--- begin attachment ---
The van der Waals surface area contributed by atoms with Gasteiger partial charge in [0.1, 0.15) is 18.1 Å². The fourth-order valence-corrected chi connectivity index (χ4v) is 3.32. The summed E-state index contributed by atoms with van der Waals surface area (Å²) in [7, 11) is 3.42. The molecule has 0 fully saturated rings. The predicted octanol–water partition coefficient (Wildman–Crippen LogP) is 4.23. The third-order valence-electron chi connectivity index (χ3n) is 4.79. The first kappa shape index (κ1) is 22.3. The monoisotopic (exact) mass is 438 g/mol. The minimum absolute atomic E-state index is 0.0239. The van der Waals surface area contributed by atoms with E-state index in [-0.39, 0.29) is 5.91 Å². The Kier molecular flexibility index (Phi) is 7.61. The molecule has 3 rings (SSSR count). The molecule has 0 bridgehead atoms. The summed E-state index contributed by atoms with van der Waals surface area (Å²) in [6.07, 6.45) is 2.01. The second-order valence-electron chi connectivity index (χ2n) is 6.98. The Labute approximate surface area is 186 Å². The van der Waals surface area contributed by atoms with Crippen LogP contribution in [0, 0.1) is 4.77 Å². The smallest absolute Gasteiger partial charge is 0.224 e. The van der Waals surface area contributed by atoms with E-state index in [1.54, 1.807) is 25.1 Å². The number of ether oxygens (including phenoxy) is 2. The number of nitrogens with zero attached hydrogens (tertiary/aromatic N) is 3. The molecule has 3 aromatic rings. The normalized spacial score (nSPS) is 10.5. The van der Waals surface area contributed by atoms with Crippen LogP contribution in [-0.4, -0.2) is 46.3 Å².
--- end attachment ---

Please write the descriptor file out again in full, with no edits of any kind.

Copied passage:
The van der Waals surface area contributed by atoms with Gasteiger partial charge in [0.1, 0.15) is 18.1 Å². The fourth-order valence-corrected chi connectivity index (χ4v) is 3.32. The summed E-state index contributed by atoms with van der Waals surface area (Å²) in [7, 11) is 3.42. The molecule has 0 fully saturated rings. The predicted octanol–water partition coefficient (Wildman–Crippen LogP) is 4.23. The third-order valence-electron chi connectivity index (χ3n) is 4.79. The first kappa shape index (κ1) is 22.3. The monoisotopic (exact) mass is 438 g/mol. The minimum absolute atomic E-state index is 0.0239. The van der Waals surface area contributed by atoms with E-state index in [-0.39, 0.29) is 5.91 Å². The Kier molecular flexibility index (Phi) is 7.61. The molecule has 3 rings (SSSR count). The molecule has 0 bridgehead atoms. The summed E-state index contributed by atoms with van der Waals surface area (Å²) in [6.07, 6.45) is 2.01. The second-order valence-electron chi connectivity index (χ2n) is 6.98. The Labute approximate surface area is 186 Å². The van der Waals surface area contributed by atoms with Crippen LogP contribution in [0, 0.1) is 4.77 Å². The smallest absolute Gasteiger partial charge is 0.224 e. The van der Waals surface area contributed by atoms with E-state index in [1.54, 1.807) is 25.1 Å². The number of ether oxygens (including phenoxy) is 2. The number of nitrogens with zero attached hydrogens (tertiary/aromatic N) is 3. The molecule has 3 aromatic rings. The normalized spacial score (nSPS) is 10.5. The van der Waals surface area contributed by atoms with Crippen LogP contribution in [-0.4, -0.2) is 46.3 Å².